Dr Elliot Kendall
Middle English, Ricardian literature, medieval romance, the aristocracy in medieval society, intersections of ‘literary' and ‘official' texts, literature and political change between the reigns of Henry VI and Henry VIII.
He works primarily on the great household and late medieval writers' engagement with its social dynamics and power (royal and aristocratic). In Lordship and Literature: John Gower and the Politics of the Great Household (OUP, 2008) he focuses on the great household and Gower's Confessio Amantis, and he is currently working on the household imagination of politics from before the Wars of the Roses to the reign of Henry VIII.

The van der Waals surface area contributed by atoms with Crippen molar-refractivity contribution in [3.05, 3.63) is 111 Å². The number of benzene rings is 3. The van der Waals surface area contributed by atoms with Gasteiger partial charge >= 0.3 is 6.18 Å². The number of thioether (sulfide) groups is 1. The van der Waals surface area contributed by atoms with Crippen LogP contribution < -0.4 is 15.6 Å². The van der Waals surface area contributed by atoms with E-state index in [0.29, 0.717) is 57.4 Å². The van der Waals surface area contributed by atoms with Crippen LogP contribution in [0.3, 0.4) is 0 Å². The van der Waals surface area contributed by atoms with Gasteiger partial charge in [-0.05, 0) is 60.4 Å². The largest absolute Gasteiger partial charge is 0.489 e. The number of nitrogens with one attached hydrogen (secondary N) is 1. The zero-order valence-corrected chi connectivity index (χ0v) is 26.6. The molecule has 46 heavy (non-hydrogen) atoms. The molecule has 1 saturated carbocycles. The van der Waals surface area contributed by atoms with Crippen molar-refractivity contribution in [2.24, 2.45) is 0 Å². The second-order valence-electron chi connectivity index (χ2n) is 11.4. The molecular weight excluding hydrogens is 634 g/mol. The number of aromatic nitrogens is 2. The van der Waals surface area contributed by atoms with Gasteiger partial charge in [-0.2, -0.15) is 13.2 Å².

This research involves locating literary texts in larger discursive environments alongside household records, chronicles and parliamentary petitions for example. ‘Chamberlain Danger: the social meaning of love allegory in the Confessio Amantis' considers Gower's imaginative reliance on the household office of chamberlain in his courtly love poetry. Another article reads Chaucer's Shipman's Tale in terms of a dialectic between aristocratic ‘wasting' and urban, commercial economics.